In the end, this leaves us with a show that would have looked, sounded, been directed and even been written more or less the exact same had it been about a girl striving to become a philosopher in Ancient Greece, a knight in Medieval France or, heck, a pop star in modern Japan. Certainly, Arte is not a bad show by any meaning of the word. Folks who’ll gladly watch yet another overenthusiastic ingénue pluck her way through a series of petty hardships will find plenty to like here, and at the very least, Arte is not as obnoxious about it as shows like this tend to get. Yet that is not what got me interested in this series, and what got me interested in this series is barely even here. Never judge a book by its cover, they say. Unfortunately, that also works in ways you don’t want it to.
Artemis’ verdict: Exasperating Snoozefest
Whenever I watch any anime set outside Japan and taking place pre-1900s, I automatically prepare myself for the worst in terms of historical accuracy, like the laughably off-base clothing or the somehow still-distinctly Japanese mannerisms. After all, it’s not as though I expect an anime series to do the same amount of research or have the same kind of resources available as someone in charge of a live-action historical drama. But when the entire premise itself is this blatantly exaggerated (while still an unconventional role for an aristocratic woman, there were in fact a number of female artists in the Renaissance period – famously so, actually – and you’d think even an anime studio would be capable of doing a quick Wikipedia search on the topic), I just can’t bring myself to take the show even the slightest bit seriously. Watching the cartoonishly villain-ish renaissance artists literally tossing an aristocratic woman violently back out onto the street for even daring to cross their threshold was an eye-rollingly painful experience.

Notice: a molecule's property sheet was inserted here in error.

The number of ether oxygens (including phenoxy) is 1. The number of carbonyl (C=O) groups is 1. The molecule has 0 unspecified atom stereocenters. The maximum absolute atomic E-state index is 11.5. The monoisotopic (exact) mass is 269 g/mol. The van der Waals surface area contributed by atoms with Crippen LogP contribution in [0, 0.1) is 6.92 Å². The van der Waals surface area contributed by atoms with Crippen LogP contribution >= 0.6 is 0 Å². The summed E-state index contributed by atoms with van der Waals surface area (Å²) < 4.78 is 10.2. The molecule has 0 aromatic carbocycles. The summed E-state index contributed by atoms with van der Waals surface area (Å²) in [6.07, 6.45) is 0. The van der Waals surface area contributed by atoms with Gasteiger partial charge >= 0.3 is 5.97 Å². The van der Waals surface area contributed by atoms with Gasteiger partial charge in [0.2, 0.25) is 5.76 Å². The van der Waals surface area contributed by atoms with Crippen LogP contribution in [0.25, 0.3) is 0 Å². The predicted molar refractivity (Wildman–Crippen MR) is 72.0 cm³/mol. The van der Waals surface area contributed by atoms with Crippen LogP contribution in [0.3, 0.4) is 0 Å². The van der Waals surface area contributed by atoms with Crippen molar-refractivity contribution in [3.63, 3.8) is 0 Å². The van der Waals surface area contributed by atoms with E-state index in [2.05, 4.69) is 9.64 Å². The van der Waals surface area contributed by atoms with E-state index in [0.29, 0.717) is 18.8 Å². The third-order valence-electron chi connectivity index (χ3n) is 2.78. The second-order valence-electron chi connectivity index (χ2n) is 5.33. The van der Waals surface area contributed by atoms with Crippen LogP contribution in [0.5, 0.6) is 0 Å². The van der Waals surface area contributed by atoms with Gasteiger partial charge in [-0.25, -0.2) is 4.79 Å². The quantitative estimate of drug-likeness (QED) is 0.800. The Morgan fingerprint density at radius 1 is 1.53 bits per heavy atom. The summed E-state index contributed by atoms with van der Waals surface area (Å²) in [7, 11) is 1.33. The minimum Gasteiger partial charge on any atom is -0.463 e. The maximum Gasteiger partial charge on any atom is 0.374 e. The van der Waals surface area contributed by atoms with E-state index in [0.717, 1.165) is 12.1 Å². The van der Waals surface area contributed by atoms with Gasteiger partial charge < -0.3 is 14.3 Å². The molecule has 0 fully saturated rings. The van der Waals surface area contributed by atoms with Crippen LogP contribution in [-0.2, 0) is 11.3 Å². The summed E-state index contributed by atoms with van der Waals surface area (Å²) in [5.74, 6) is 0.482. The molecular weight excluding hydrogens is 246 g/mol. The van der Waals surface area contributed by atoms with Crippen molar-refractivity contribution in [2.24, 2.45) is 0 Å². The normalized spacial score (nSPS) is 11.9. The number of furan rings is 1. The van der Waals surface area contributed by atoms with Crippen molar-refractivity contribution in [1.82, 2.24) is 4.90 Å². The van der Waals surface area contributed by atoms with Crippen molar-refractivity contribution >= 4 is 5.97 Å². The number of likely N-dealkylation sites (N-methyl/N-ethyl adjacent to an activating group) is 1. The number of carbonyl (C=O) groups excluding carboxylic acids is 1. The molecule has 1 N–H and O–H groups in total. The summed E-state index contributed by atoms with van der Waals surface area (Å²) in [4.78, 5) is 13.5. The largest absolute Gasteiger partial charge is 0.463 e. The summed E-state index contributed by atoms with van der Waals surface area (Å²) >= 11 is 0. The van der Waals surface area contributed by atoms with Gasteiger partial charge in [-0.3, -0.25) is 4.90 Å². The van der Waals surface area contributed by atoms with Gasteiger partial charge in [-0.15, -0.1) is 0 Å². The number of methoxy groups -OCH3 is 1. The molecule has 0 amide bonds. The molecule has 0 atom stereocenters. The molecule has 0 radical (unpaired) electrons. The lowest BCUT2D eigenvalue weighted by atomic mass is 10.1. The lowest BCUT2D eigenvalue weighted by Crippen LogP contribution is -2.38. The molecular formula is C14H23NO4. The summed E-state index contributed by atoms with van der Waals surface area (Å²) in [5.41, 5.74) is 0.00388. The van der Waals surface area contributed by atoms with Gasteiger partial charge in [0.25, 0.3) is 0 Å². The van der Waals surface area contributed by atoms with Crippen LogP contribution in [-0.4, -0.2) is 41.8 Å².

If this wasn’t enough, the tired stereotypes of our main characters had me sighing audibly at the screen. There’s the spunky female lead who, with hard work and sheer tenacity, of course, will eventually prove to everyone that women can do anything, even (gasp) paint for a living. There’s the gruffly cynical older male teacher figure with a hidden heart of gold who’ll intentionally set (nearly) impossible tasks, yet also eventually be struck by his apprentice’s instinctual talent and creative purity. On the sidelines stand the family naysayers who are just shocked, shocked I tell you, by this unseemly flouting of tradition. It’s almost like the story was written by a bot. Look, I don’t want to be too down on this series, because it’s mildly pretty to look at I guess, and promises to be both completely inoffensive and easy to digest. Maybe in these times, that’s exactly what some viewers are looking for. It’s definitely not for me, though.